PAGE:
The former head of state, who is running for vice president on the ticket of his former chief of staff, Peronist Alberto Fernandez, in the October 27 elections, has always claimed his innocence against accusations of corruption.
Thirteen indicted. Seven requests for preventive prison. A trial in progress. Dozens of other investigations touching her from near and far. Thousands of protesters demanding that she go to jail. None of this prevented former head of state Cristina Fernandez de Kirchner (2007-2015) from running for vice-presidency. All polls announce a victory in the first round, Sunday, October 27, the presidential ticket she shares with Peronist Alberto Fernandez.
The main investigations against her concern cases of money laundering and illicit enrichment, including the award of public works contracts in the province of Santa Cruz, his stronghold of Patagonia. His first indictment dates back to May 2016, to the detriment of the state. Justice accuses him of having carried out a speculation operation on exchange rates in the last months of his mandate.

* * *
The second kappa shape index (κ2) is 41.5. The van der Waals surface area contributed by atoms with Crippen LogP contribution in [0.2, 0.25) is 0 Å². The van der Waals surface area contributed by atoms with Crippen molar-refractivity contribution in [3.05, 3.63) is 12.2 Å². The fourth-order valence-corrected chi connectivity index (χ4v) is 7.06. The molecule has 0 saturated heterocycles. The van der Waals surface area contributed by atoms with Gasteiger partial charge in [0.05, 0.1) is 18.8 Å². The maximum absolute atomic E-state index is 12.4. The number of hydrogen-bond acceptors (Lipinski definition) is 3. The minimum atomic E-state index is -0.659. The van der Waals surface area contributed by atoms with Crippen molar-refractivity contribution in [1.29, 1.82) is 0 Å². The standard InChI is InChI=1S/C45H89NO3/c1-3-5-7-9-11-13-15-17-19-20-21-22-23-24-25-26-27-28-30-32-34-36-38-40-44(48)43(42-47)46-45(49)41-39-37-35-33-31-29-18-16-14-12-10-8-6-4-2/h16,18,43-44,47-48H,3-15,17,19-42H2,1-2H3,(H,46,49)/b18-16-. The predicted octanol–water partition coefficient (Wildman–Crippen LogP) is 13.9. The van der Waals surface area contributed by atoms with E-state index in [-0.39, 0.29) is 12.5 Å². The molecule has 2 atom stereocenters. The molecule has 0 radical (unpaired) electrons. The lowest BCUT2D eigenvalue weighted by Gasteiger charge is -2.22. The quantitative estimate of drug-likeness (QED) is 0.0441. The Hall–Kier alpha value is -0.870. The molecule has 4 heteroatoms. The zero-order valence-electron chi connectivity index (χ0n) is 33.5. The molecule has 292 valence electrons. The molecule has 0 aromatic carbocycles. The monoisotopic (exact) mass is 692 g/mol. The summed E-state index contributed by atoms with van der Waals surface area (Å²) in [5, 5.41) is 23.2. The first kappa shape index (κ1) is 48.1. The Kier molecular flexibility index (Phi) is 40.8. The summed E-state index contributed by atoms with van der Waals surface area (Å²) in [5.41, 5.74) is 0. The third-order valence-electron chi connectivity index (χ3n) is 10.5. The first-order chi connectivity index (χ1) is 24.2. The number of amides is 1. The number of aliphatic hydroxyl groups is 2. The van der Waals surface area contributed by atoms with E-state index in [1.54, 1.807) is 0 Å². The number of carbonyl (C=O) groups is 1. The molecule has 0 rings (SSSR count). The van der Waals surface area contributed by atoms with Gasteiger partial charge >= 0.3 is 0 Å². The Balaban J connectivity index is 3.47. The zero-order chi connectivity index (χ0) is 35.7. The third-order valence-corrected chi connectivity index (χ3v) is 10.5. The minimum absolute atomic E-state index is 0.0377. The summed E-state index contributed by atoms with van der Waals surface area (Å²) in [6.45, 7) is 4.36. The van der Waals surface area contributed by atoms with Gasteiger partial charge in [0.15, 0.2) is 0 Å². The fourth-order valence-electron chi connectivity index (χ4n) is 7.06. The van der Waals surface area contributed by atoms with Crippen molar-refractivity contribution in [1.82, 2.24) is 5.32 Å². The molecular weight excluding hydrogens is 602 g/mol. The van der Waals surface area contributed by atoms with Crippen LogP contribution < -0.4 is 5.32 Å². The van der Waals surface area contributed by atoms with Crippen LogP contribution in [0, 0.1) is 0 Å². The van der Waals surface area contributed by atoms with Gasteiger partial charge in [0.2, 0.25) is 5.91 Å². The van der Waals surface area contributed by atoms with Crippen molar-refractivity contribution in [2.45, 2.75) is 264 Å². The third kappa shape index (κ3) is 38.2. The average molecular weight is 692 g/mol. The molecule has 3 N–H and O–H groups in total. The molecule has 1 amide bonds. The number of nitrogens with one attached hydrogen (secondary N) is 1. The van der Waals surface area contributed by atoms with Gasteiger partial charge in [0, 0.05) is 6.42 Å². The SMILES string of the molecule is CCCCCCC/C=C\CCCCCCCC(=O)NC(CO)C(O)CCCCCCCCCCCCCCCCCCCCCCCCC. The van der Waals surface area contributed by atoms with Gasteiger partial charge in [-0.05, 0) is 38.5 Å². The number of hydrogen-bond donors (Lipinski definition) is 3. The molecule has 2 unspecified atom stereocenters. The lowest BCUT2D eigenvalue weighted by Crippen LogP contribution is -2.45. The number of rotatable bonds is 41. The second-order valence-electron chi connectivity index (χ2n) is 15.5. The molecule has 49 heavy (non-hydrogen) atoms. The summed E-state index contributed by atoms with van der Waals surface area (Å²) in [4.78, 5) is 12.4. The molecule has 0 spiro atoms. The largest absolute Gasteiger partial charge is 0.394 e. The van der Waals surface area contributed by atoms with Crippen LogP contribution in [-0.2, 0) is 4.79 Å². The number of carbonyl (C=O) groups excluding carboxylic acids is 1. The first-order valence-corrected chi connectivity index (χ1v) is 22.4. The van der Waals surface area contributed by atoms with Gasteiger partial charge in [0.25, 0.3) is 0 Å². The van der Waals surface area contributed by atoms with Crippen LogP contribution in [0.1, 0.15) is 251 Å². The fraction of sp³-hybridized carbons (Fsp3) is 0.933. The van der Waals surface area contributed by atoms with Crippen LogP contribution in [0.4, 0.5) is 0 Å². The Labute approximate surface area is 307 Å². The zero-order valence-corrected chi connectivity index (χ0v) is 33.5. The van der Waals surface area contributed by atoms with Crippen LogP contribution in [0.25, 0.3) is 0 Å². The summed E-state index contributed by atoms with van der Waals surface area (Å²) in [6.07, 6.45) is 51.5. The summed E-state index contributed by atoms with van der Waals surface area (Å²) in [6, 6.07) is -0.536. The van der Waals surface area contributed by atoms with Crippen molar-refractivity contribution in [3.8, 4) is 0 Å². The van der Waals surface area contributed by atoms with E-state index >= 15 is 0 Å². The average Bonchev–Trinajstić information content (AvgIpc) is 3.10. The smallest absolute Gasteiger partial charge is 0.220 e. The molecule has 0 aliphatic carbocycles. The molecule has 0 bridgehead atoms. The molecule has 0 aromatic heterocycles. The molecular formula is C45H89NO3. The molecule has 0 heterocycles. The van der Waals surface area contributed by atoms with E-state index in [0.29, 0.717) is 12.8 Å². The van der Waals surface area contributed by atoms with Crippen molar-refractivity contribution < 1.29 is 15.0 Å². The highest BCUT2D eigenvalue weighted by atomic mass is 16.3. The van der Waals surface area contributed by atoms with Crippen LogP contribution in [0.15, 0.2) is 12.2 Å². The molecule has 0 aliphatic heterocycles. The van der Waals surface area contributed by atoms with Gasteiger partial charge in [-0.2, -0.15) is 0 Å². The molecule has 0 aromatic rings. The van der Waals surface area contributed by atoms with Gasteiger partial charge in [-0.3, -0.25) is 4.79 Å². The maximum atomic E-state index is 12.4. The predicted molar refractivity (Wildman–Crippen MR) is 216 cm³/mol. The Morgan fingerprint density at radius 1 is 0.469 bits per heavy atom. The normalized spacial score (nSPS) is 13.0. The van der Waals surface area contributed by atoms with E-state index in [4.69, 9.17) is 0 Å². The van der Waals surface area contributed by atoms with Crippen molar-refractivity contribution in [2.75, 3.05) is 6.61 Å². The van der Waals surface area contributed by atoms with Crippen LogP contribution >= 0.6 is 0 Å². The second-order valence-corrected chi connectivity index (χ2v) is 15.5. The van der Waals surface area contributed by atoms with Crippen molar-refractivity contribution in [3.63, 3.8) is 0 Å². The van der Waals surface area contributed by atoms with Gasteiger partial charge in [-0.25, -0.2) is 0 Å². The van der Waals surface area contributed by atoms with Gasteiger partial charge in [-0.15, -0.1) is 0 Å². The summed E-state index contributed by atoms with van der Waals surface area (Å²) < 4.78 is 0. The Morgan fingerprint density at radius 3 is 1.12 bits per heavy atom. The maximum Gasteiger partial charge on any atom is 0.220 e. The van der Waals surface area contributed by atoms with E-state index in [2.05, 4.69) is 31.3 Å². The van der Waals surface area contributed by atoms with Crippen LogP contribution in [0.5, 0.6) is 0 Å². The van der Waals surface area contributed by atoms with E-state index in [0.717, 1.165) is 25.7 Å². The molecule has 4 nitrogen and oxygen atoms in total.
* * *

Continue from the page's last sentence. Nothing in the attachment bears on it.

Elected senator in October 2015, she enjoys parliamentary immunity that prevents her from being arrested. As vice-chair, it will take two-thirds of MPs and senators to waive this immunity, a highly unlikely event. A first trial began on May 21, but it will certainly not end soon, the times of the Argentine justice stretching often infinite until the exhaustion of all remedies.
"Investigations are politically biased"
"The trials will not affect her work if she is elected, says journalist Maria O'Donnell. But it is at least unusual for a vice-president to go to court regularly. " However, to be indicted when taking power is not reserved to Cristina Kirchner: the current president and candidate for re-election, Mauricio Macri, was also in 2015, in a case of illegal eavesdropping, before to benefit from a dismissal in October 2018, for defects of form.
"Some investigations against her are completely farfetched, says analyst Sergio Berensztein, like those on the exchange rate of the dollar, which is part of a perfectly legitimate monetary policy of the Central Bank. " The analyst goes further: "Justice in Argentina is not impartial, and investigations are politically biased. "